If epigenetics can treat cancer, it's possible that it could prevent it from showing up in the first place. Of course, it's not possible to avoid the kind of tissue damage that occurs simply from aging. Nor can we prevent epigenetic abnormalities from occurring or reverse them early on in the process. However, perhaps we could one day successfully manipulate the mutated epigenes of people who are at higher risk of developing certain cancers. More research is needed to detect the abnormalities and turn the necessary genes on or off before they lead to cancer.
Some doctors have found success in treating some cancers with epigenetic therapy. Dr. Jean-Pierre Issa at the M.D. Anderson Cancer Center has conducted a study treating patients with a form of cancer called myelodysplastic syndrome (MDS). This cancer is likely caused by epigenetic abnormalities because it's only found in older people -- those with extensive cell damage caused by the aging process. MDS creates abnormal cells in bone marrow, and previously there was no effective treatment.
Epigenetic therapy seeks to turn on the genes that were turned off by epigenetics in the first place. Issa has found some success with the use of a drug called decitabine. This drug has similar properties to the cytosine base found in our DNA code. It works by keeping the DNA methyltransferases (DNMTs) from carrying out the process of DNA methylation, which results in a reactivation of the genes. According to Issa, about half of the patients in the study with MDS or a similar cancer, acute myelogenous leukemia, have experienced complete remission after taking decitabine.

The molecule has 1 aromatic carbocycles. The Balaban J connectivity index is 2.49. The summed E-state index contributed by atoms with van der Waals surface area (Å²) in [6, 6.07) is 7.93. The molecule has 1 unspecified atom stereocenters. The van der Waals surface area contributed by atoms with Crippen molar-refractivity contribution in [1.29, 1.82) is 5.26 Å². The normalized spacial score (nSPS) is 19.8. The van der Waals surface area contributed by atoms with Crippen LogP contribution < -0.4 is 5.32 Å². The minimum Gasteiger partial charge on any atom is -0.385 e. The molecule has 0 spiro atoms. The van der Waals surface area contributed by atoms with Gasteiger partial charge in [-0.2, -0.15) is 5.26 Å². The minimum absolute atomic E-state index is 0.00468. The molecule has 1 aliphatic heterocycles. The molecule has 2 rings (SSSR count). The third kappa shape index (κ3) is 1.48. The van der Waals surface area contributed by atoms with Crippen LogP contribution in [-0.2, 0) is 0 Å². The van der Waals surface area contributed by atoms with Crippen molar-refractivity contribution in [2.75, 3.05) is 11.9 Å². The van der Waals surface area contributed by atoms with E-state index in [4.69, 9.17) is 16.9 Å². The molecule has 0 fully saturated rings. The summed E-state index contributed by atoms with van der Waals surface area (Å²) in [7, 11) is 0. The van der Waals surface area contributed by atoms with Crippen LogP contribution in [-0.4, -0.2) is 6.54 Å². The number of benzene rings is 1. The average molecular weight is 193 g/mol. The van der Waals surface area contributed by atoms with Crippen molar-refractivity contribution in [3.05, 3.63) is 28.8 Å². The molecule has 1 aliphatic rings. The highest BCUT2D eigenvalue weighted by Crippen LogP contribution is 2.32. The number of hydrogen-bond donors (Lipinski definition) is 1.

Researchers are working on other drugs to target the DNMTs and treat other types of cancer as well as other hereditary diseases. The American Academy of Cancer Research has also formed a Human Epigenome Task Force to identify and define epigenomes and study how cancer and other diseases might be treated by their manipulation. So while epigenetics can't currently prevent cancer, someday it might.